On safari we usually use four to six-dog teams, although this is reviewed to suit individual mushers. In a six-dog team, the dogs are harnessed in three pairs, the two nearest the sled are the wheel-dogs, the middle pair are the team-dogs and the front two are the leaders.
The starts are high-adrenaline moments, for the huskies and the mushers. On average there are four to six mushers on safari, plus guides; resulting in about forty huskies who all know its time for 'walkies'. The atmosphere can be electric and deafening.
At rest, the sleds are tied to an immovable object such as a tree. When starting hold the sled firmly with one hand (the huskies will be pulling strongly) and undo the slip-knot with the other hand. Grab the sled with both hands, run a couple of steps and jump onto the runners. Where possible, tie up the sled in such a way that you can stand with one foot on a sled runner and the other foot on the brake when the slip knot is untied.
When cornering, lean into the corner as you would on a bike and move your weight onto the inside runner. On tight, fast corners you should also lower your centre of gravity by crouching down low. Mushers who lean into corners, put their weight on the inside runner and who crouch low, rarely fall off.
The most common difficulty for novice mushers is being able to relax when mushing. The adrenaline and the fear of falling off usually makes novice mushers tense up, especially their neck, shoulders and arms, becoming almost rigid as they hold on tightly. Tensing up exhausts the musher very quickly. It also increases the likelihood of falling off. It is important to have a fluid, relaxed stance that can react freely to the twists, turns and bumps in the trail. A good test of advanced mushing skills is to close your eyes, while going along. This encourages a light, fluid stance that can react quickly to the bumps and turns. It also tests the musher's trust in the huskies.
All the safaris are led by an expert guide who knows the route. The other teams of huskies will follow this lead sled, even if the lead sled is out of sight. The safaris use trails where the snow is compacted. It is very difficult for the huskies (or the mushers) to move across deep snow. Heavy, overnight snow can make the next day's mushing hard work.
All the sleds have a brake, which the musher stands on to stop the sled. Commands do not need to be shouted, as the dogs have very good hearing. A good musher works calmly, in harmony with the huskies and does not yell at them.
When there is a steep up-hill section in the trail a good musher runs between the sled-runners or at least pushes with one foot, like being on a scooter. The huskies pick up very quickly whether the musher is working as part of their team, or simply expects to be pulled along as a passenger. The huskies may be a little distant in the first day or two, but usually by the morning of the third day they will start to recognise you. Try to get to know the names of your dogs. But remember, do not to get too attached to any particular dog immediately as there may be some swapping of dogs between teams in the first two days, to make sure that all the teams are moving along at an even pace.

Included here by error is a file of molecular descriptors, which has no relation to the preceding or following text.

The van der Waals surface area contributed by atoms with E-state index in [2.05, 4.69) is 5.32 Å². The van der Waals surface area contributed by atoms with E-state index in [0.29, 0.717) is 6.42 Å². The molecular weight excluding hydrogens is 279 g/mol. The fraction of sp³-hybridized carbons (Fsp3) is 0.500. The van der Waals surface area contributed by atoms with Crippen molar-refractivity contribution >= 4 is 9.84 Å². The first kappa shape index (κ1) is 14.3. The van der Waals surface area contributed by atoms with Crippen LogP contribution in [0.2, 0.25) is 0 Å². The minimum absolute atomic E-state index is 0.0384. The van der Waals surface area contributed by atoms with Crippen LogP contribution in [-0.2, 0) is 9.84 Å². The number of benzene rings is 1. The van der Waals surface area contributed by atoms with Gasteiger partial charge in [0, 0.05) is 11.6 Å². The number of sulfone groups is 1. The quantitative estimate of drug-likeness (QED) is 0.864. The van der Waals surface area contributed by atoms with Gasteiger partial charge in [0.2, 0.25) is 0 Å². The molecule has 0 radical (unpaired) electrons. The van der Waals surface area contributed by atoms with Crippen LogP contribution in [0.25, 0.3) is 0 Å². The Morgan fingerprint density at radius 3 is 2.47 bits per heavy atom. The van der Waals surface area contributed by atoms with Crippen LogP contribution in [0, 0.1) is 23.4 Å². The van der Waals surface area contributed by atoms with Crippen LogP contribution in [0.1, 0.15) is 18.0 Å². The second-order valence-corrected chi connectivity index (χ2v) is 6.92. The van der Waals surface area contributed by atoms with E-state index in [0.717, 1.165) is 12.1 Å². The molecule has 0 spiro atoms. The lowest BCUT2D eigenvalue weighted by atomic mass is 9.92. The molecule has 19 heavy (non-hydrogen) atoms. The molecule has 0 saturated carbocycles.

When going around corners, the line of the huskies will be curved as each pair of dogs follows the trail. If the musher brakes in the corner, the line will straighten. The wheel-dogs, the sled and the musher will then find themselves cutting across the corner in deep snow, often getting tangled in bushes and trees. Do not brake in corners unless the trail is blocked.
Repetitively stamping on the brake to maintain a slower speed tires out the dogs very quickly. It is much better to stop completely, wait for the others to go ahead, then let your huskies run at their normal speed. If you fall off, the huskies will usually race off up the trail and the musher ahead will catch your team of huskies while you walk, or catch a lift with the musher behind.
During the first day the guides will explain how to harness and unharness the team. Mushers usually help feed their huskies as this helps build a closer partnership between musher and the huskies. The guides are very helpful and are pleased to pass on their years of dog-sledding experience, in an informal way, all week long.
If you do not know how to make a slip-knot, please get someone to teach you and practice it before the safari. Your sled will be tied to a tree during breaks and at the start and end of the day. A slip-knot allows you to release the dogs with one hand while you hold on to your sled with the other hand. The huskies will be pulling hard and the tie-rope will be taut. Departures are high-adrenaline moments and it is important that your team takes off at the right moment. You don't want to be untying difficult knots while the rest of the safari are heading off into the distance.
Probably yes. The northern light (aurora borealis) can be seen only against a dark sky, which must be clear. Here in Karasjok, we have a continental climate, which usually means clear stable weather and not much cloudy and precipitations. The areas here around are free of light pollution, so with no competing light sources, the clarity of the night sky is excellent. The arctic nights' unique tranquillity and the distinctive atmosphere dominate December and January. The long twilight hours are colored with hues of blue, creating a fairy-tale atmosphere. Towards beginning of February the days gradually become longer as the sun starts to reappear. For watching Northern lights, I recommend you to come before end of March.
It is most frequent and intense from between 10:00 PM and midnight. Brilliant auroras often Occur at 27-day intervals as active areas on the Sun's surface face Earth during its 27-day rotation cycle. That are more frequent in late autumn and early spring.
(October, February and March are the best months). The activity corresponds to sunspot activity, which follows an 11-year cycle.
"Aurora Borealis", the latin name of the aurora of the northern hemisphere, means "northern dawn". Originating in the atmosphere high above the surface of the earth, the northern lights can be seen during dark hours in the polar regions of the northern hemisphere.